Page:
Being familiar to leading roles, she served as president of the Los Angeles Chapter of the National Association of Women Business Owners (NAWBO-LA) and as the organization’s national president (2009). McClain-Hill has also been a part of the founding board to the present Luskin UCLA School of Public Affairs and served as vice-chair of its Advisory Board. She has received the “Thurgood Marshall Award” from Minorities in Business Magazine, Woman in Business Advocate Award from the U.S. Small Business Administration, and the Chapter Public Policy Advocate of the Year Award (2005.)

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The Los Angeles Department of Water and Power is known as the largest public utility in the United States, serving over four million people. McClain-Hill will oversee matters that affect the employment of 10,000 staff members and manage the mitochondria that controls water and power in Los Angeles. She explained that LADWP is “essential” to meeting the city’s metrics of sustainability. McClain-Hill emphasized that the LADWP is the molding of the economic regeneration of the City.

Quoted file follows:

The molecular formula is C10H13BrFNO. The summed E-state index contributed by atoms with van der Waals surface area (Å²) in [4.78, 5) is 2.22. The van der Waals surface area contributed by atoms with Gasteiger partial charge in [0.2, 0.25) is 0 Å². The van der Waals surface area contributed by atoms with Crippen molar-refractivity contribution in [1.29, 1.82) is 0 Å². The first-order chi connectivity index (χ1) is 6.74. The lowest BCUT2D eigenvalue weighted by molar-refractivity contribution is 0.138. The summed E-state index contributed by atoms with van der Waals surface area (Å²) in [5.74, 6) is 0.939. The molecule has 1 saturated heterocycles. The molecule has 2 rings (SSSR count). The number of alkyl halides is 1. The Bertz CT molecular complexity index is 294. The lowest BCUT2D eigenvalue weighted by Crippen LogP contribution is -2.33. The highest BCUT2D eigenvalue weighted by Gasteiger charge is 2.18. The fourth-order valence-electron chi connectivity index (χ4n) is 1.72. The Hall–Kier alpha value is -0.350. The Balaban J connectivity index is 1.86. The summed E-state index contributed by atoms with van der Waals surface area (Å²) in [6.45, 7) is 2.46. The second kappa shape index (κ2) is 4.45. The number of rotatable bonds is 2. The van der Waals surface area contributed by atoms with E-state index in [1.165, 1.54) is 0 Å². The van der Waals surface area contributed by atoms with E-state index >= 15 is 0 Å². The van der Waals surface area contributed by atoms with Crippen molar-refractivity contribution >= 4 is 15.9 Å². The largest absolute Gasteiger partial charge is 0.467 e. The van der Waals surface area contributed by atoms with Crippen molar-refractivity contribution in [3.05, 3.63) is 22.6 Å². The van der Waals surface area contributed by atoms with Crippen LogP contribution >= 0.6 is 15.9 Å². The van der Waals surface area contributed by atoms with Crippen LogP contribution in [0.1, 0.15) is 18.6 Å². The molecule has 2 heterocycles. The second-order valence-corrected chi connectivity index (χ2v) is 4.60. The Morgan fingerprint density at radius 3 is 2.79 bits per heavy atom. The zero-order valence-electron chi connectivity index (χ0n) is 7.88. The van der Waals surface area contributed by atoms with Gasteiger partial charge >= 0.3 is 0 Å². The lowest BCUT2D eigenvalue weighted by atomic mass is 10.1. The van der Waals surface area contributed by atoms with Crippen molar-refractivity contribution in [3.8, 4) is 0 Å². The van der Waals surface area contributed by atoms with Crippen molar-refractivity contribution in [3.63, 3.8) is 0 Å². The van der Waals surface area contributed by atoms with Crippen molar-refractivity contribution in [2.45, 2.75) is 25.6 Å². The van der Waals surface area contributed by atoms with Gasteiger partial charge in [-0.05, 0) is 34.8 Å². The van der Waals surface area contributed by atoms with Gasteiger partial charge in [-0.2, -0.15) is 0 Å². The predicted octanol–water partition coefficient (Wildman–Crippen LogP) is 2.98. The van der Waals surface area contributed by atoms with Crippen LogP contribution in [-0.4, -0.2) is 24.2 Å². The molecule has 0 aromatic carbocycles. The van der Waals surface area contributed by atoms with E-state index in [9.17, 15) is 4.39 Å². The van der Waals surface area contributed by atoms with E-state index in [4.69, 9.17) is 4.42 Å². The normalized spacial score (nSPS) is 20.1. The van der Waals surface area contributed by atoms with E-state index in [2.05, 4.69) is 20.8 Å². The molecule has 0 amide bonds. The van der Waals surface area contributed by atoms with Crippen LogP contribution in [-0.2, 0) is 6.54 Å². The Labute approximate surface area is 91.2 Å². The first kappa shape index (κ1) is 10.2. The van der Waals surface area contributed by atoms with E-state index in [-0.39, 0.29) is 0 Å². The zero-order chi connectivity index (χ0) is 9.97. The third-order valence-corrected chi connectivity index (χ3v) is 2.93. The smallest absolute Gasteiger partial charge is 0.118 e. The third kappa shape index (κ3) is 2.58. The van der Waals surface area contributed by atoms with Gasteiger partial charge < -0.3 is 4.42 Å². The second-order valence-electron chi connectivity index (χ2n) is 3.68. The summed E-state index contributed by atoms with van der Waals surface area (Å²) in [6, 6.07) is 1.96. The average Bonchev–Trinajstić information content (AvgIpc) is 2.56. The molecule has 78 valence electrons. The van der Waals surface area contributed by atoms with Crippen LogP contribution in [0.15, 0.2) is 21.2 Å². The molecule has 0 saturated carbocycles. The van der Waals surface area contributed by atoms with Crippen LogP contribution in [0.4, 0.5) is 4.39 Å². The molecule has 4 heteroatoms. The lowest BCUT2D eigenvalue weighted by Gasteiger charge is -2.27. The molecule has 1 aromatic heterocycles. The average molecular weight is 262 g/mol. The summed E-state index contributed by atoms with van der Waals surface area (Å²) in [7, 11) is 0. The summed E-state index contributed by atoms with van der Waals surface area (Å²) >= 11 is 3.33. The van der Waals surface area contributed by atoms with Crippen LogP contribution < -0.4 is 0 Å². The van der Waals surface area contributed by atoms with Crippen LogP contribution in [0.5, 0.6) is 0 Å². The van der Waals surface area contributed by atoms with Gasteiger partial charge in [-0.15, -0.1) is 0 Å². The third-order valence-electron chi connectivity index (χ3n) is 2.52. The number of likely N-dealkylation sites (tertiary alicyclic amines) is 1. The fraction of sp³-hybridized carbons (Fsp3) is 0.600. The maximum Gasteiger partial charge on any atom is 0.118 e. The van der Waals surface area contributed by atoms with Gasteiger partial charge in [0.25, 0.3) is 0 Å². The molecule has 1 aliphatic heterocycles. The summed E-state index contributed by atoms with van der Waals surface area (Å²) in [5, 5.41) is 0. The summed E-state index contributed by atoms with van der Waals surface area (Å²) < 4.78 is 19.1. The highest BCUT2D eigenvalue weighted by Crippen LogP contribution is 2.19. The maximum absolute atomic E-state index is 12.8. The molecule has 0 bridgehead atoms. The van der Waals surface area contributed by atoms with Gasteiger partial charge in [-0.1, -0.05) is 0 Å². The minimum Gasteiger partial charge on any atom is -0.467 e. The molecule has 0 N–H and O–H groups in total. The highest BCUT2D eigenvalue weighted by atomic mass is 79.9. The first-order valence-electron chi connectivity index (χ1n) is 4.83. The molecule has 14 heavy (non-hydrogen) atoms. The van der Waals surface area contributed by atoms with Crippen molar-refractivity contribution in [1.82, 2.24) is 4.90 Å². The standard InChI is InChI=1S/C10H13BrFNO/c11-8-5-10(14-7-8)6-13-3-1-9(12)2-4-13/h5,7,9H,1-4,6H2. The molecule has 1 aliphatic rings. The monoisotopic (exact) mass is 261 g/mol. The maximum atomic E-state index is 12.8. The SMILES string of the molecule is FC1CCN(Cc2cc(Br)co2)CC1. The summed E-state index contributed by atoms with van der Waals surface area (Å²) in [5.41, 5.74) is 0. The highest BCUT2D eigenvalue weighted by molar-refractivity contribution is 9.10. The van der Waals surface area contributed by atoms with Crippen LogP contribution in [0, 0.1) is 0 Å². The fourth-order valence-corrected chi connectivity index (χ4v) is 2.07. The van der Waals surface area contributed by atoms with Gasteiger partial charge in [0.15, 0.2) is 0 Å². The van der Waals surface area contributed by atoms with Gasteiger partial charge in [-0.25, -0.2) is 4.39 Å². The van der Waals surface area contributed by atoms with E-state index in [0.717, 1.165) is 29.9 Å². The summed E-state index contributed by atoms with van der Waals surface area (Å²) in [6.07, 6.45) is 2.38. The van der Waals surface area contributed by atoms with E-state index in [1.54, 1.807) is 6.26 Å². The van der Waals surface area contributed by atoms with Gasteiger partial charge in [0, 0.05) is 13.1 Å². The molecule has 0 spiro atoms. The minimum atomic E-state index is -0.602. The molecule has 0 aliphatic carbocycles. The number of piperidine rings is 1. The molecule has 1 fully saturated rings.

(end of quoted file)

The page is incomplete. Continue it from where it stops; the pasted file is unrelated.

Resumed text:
She explained areas of focus will be in employment opportunities and how to incorporate more responsibility in the battle for racial equity. McClain shared,” the work that we are doing in climate change will also lead to a whole new push in the area of employment.” She continued, “for me, that’s where my interests in both environmental justice but also in racial equity meet.” McClain addressed the current social climate, she mentioned that the current racial awareness brings the focus back to COVID-19 and how it disproportionately impacts Black Americans. She described the weight of COVID-19 on top of police brutality as a “sense of hopelessness.”